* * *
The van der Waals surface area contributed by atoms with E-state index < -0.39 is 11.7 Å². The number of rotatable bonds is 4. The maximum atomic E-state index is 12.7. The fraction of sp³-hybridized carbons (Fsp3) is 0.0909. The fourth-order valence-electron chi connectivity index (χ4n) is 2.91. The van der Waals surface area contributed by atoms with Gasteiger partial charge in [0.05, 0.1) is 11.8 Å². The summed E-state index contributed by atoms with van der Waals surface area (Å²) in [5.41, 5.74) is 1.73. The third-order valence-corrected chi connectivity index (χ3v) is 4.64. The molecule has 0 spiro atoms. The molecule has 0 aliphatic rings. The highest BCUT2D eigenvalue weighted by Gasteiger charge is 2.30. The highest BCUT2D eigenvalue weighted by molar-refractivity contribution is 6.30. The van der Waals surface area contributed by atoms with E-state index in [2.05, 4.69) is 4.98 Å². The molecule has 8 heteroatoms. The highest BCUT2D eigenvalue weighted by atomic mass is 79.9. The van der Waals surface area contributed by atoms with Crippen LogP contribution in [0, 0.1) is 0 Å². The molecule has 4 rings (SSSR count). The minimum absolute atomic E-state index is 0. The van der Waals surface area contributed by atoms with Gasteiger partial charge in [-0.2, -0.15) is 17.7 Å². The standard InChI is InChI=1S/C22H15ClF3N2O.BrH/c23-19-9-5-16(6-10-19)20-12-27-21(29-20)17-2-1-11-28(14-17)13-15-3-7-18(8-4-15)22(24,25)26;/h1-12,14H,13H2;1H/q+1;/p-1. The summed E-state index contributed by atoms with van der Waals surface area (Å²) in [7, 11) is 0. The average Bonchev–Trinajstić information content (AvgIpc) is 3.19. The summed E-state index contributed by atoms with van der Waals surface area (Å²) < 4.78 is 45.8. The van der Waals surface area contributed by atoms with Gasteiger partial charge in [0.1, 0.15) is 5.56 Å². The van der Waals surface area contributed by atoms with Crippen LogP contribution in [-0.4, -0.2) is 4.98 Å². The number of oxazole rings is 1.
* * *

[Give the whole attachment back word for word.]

The van der Waals surface area contributed by atoms with E-state index < -0.39 is 11.7 Å². The number of rotatable bonds is 4. The maximum atomic E-state index is 12.7. The fraction of sp³-hybridized carbons (Fsp3) is 0.0909. The fourth-order valence-electron chi connectivity index (χ4n) is 2.91. The van der Waals surface area contributed by atoms with Gasteiger partial charge in [0.05, 0.1) is 11.8 Å². The summed E-state index contributed by atoms with van der Waals surface area (Å²) in [5.41, 5.74) is 1.73. The third-order valence-corrected chi connectivity index (χ3v) is 4.64. The molecule has 0 spiro atoms. The molecule has 0 aliphatic rings. The highest BCUT2D eigenvalue weighted by Gasteiger charge is 2.30. The highest BCUT2D eigenvalue weighted by molar-refractivity contribution is 6.30. The van der Waals surface area contributed by atoms with E-state index in [2.05, 4.69) is 4.98 Å². The molecule has 8 heteroatoms. The highest BCUT2D eigenvalue weighted by atomic mass is 79.9. The van der Waals surface area contributed by atoms with Crippen LogP contribution in [0, 0.1) is 0 Å². The molecule has 4 rings (SSSR count). The minimum absolute atomic E-state index is 0. The van der Waals surface area contributed by atoms with Gasteiger partial charge in [-0.2, -0.15) is 17.7 Å². The standard InChI is InChI=1S/C22H15ClF3N2O.BrH/c23-19-9-5-16(6-10-19)20-12-27-21(29-20)17-2-1-11-28(14-17)13-15-3-7-18(8-4-15)22(24,25)26;/h1-12,14H,13H2;1H/q+1;/p-1. The summed E-state index contributed by atoms with van der Waals surface area (Å²) in [7, 11) is 0. The average Bonchev–Trinajstić information content (AvgIpc) is 3.19. The summed E-state index contributed by atoms with van der Waals surface area (Å²) < 4.78 is 45.8. The van der Waals surface area contributed by atoms with Gasteiger partial charge in [0.1, 0.15) is 5.56 Å². The van der Waals surface area contributed by atoms with Crippen LogP contribution in [-0.4, -0.2) is 4.98 Å². The number of oxazole rings is 1.